The world didn’t end. No logistical disasters emerged. In fact, everything got a hell of a lot better.
Several months ago, the prospect of a maximum three-hour tarmac delay had the airline industry proclaiming the arrival of the four horsemen. They claimed that it would severely disrupt the industry to have to give passengers the option of getting off the plane would lead to chaos. People would be furious by a lone passenger wanting to bring the plane back to the gate, and crews would be forced to operate within the constraints of customer demands (you know … like other businesses).
Well, the airline industry doesn’t appear to be any worse off than it was. In fact, it looks like the new three-hour rule is having a positive effect. Three-hour tarmac delays have effectively disappeared, and on-time arrivals have improved overall. Everything seems to be running better than it was before the airlines faced fines of up to $27,500 per passenger.
How big a different did it make?Well, only four planes sat on the tarmac for more than three hours in April. In March, 25 hit that mark, and April 2009 had an astounding 81 planes on the tarmac for that long.
So, you’re probably wondering if the airlines stacked the deck, canceling flights to protect their stats and mitigate the risk of having to yank planes back to the gate or shell out big bucks fines. Year over year, the DOT reports that cancelations fell approximately 50 percent, with only 3,637 of 529,330 flights getting chopped.
Overall, on-time performance for the 18 airlines that report to the U.S. Department of Transportation climbed to 85.3 percent in April – up from 79.1 percent in April 2009 (and better than March’s 80 percent. Most of the late arrivals were caused by aviation system delays (e.g., bad weather or heavy traffic).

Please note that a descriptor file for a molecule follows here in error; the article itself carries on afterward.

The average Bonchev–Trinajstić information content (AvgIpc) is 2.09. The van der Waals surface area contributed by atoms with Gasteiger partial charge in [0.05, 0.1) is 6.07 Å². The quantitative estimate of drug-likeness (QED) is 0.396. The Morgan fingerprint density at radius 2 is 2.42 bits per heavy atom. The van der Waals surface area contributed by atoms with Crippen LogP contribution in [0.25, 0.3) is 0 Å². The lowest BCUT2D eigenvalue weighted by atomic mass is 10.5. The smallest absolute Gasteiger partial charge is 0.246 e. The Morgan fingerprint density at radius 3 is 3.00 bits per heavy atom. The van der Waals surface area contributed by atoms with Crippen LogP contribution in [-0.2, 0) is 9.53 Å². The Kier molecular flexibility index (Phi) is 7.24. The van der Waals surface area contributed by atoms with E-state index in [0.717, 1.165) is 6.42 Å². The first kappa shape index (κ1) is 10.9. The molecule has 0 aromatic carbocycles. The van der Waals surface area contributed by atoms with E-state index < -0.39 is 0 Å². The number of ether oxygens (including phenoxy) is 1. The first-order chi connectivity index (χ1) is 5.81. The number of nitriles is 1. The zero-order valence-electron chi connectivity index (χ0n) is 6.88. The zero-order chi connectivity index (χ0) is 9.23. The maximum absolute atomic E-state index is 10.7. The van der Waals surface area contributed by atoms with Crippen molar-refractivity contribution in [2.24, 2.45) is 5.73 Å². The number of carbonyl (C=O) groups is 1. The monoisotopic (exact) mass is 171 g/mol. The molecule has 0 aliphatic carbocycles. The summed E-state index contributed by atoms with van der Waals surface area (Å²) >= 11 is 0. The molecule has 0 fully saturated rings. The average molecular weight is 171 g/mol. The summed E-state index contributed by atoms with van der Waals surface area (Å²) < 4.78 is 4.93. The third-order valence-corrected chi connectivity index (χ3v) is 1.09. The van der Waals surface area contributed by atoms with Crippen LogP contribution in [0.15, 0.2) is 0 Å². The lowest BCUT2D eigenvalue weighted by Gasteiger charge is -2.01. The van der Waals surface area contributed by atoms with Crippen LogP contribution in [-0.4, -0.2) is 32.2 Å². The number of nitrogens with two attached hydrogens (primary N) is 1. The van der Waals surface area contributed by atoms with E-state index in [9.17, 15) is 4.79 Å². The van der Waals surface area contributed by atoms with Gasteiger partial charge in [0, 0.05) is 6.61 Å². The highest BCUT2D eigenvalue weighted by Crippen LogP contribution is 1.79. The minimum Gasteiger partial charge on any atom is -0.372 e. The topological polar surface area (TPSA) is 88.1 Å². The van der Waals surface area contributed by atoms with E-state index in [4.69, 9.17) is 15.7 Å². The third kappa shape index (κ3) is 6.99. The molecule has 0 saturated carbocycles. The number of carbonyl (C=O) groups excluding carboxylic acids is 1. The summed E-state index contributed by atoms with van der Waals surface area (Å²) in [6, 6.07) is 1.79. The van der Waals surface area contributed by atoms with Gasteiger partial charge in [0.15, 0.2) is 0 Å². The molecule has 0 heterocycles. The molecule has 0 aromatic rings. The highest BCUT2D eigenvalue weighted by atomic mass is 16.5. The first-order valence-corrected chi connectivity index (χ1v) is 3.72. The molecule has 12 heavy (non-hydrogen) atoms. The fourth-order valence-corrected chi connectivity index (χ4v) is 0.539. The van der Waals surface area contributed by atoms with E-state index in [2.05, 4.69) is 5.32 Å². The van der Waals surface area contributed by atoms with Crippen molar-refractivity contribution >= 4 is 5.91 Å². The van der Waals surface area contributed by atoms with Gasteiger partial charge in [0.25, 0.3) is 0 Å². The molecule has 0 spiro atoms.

Efficient use of New York airspace and generally calm weather contributed to the improvement. LaGuardia‘s on-time rate surged to 87.4 percent from 67.4 percent. JFK showed a similar improvement – from 67.3 percent to 83.5 percent.
U.S. Airways led the pack in on-time performance among major airlines and followed Hawaiian and Alaska Airlines in the total market. American Airlines was the bottom of the barrel for the large carriers, with its sister carrier, American Eagle, sucking most among all airlines.
Let’s do the math on this. Holding airlines accountable and offering up the threat of hefty fines for mistreating passengers didn’t jeopardize their ability to operate. If anything, it led to improved results. For once, it seems, the government got it right. If that sounds weird, think of an airline that takes off and lands on time. Weird, right?